Trustless Private Messaging Bitcoin Security


As a Bitcoiner, you’re going to need a secure way to communicate privately, without relying on a company to encrypt your data for you. For example, freely available methods with end-to-end encryption like Telegram (not with its default option) and Signal and others are easy to use, but I don’t completely trust them.

This article will show you how to send messages using free open-source software, GNU Privacy Guard (gpg), which allows encryption and decryption using public and private key cryptography. It’s more tricky at first to DIY, but once you get the hang of it, it’s not that hard. I’ll take you through it step by step, just follow along and bookmark this article for future reference.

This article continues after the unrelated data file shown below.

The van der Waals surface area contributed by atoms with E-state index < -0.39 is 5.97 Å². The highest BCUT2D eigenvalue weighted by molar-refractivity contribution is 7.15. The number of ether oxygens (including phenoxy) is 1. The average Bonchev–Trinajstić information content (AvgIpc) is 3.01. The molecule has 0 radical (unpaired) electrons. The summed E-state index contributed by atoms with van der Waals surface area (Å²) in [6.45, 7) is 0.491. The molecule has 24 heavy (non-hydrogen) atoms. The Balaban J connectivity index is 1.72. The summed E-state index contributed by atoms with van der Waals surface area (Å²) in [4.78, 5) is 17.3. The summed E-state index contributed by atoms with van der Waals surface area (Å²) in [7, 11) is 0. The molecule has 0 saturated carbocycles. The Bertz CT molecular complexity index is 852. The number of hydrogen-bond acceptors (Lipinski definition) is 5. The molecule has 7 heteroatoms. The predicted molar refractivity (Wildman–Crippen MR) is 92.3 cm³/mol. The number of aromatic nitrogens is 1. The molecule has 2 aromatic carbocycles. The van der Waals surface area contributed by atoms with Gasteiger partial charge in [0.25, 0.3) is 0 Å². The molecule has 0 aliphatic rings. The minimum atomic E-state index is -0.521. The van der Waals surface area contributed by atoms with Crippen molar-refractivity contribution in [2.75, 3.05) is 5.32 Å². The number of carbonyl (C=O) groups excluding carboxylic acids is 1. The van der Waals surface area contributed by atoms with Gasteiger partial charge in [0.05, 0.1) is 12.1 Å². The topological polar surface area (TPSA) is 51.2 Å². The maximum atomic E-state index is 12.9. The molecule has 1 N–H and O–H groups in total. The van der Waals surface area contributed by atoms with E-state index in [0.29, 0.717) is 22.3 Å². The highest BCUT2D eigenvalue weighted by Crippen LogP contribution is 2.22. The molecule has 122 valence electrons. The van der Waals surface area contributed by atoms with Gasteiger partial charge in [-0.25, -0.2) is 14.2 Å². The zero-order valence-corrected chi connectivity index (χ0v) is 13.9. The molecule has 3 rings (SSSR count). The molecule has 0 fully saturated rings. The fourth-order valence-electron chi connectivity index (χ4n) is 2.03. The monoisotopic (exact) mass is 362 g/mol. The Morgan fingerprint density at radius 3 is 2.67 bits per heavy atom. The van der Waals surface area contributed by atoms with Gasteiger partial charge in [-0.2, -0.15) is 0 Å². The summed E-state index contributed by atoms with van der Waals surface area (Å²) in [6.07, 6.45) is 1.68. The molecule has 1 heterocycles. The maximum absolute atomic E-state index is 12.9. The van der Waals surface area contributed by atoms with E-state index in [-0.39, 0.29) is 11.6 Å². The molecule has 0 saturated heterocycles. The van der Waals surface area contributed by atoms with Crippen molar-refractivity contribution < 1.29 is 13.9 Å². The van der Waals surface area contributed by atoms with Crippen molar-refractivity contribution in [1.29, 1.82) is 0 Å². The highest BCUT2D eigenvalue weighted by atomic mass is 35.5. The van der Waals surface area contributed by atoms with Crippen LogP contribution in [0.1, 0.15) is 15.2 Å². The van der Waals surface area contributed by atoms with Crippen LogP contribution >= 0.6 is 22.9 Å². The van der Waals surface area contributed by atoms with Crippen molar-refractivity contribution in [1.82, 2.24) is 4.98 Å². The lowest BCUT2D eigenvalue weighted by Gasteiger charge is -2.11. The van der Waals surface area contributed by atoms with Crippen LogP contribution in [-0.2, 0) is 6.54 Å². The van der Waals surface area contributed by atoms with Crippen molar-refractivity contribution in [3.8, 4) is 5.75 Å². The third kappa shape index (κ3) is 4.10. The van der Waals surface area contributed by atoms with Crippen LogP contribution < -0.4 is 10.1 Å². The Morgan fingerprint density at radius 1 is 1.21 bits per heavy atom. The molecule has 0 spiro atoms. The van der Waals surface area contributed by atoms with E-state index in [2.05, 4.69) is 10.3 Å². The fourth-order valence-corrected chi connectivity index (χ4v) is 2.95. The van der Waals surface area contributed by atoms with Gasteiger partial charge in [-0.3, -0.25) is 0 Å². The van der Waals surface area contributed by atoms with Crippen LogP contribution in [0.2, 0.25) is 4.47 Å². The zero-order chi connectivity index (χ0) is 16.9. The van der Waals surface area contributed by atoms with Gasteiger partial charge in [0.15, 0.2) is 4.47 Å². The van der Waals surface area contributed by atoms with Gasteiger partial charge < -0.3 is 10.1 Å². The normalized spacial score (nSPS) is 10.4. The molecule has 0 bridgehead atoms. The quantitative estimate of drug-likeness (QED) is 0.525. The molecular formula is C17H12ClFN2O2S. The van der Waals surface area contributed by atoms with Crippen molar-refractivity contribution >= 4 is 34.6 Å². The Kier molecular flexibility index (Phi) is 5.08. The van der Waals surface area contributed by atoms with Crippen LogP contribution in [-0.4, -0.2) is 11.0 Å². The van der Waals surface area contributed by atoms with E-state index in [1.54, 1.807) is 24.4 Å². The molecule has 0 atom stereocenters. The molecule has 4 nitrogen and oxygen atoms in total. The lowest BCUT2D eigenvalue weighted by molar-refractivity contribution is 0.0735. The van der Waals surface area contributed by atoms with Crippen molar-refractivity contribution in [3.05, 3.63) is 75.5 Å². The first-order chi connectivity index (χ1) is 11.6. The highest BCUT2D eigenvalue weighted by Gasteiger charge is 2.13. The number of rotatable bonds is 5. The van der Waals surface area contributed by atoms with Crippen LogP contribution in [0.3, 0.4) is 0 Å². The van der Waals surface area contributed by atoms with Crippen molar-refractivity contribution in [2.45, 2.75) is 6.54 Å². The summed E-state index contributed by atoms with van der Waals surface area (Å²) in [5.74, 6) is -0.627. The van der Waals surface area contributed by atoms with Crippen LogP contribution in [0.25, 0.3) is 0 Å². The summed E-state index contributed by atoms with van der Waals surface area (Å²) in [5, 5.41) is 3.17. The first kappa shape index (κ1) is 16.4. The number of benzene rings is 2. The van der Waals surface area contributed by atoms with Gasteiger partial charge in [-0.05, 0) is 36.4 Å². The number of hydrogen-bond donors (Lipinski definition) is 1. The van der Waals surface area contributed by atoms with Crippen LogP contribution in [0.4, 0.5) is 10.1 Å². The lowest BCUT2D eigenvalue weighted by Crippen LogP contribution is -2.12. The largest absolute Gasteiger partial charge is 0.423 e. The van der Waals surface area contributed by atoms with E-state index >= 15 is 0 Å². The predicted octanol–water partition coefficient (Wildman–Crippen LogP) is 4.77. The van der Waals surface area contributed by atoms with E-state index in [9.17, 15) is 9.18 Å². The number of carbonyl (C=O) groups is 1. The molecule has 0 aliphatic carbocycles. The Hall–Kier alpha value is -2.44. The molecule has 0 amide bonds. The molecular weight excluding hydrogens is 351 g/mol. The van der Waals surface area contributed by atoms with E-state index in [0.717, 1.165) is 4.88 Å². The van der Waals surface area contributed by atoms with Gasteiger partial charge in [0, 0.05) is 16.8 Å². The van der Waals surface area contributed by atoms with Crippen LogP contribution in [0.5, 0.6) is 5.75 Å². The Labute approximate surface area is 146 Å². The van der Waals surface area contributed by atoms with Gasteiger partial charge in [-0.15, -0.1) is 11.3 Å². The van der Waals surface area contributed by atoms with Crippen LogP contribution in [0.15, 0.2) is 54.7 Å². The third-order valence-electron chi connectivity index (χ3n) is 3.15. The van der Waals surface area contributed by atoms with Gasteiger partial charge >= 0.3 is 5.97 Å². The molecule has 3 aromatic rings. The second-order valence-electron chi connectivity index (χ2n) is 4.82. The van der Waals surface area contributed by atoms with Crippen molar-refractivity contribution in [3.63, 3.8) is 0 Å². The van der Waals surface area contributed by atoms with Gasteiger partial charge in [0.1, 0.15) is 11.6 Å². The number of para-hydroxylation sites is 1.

This is a little more background about gpg (including pgp) for those who wish to dig deeper. It’s of interest to note that public and private key cryptography is not only used for encryption and decryption, but also used for the verification of digital signatures — used in Bitcoin transactions and also data in general (e.g., checking if the software you downloaded is genuine and not tampered with, as shown in the first video here).

How It Works

To make a public and private key pair, your computer generates a very large (“unguessable”) random number from which the gpg software will create for us a private key, and from that, a public key is created (just like Bitcoin private keys, more info here).



Source link Bitcoin Magazine

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